Reaser and others said the good news was that the European debt crisis, which rattled financial markets, had eased and that business investment remained very strong.
Indeed, in the second quarter, the Commerce report showed, companies' investments rocketed 19.1% from the first quarter. That included a turnaround in outlays for buildings and a nearly 22% jump in spending for equipment and software.
But retail sales have softened and consumer attitudes have soured. On Friday, the University of Michigan reported that its index of consumer sentiment fell in July to its lowest level since last November.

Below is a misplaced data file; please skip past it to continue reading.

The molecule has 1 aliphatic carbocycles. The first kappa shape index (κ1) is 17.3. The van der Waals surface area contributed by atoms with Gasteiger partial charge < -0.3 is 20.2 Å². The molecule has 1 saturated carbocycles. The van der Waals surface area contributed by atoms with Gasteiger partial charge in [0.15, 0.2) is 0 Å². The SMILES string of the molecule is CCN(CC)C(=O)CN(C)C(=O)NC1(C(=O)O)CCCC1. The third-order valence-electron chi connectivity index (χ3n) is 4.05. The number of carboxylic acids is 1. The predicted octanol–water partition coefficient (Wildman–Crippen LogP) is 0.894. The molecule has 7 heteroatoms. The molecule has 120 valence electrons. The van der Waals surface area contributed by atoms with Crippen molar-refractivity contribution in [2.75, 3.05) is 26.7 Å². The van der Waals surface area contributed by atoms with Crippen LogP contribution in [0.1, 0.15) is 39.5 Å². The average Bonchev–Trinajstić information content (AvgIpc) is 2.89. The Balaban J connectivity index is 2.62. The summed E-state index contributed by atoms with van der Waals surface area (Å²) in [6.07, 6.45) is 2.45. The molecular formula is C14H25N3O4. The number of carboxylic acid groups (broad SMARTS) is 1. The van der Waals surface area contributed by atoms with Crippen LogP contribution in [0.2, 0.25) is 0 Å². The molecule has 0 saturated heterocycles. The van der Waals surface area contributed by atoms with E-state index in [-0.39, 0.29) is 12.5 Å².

But Ashworth said the latest report also offered some hopeful signs. He noted that a surge in U.S.
imports had a large negative effect on the overall GDP rate, which he sees as a
volatile component of the GDP calculations. Moreover, he and others said, although personal spending remains weak, many consumers are socking away more money.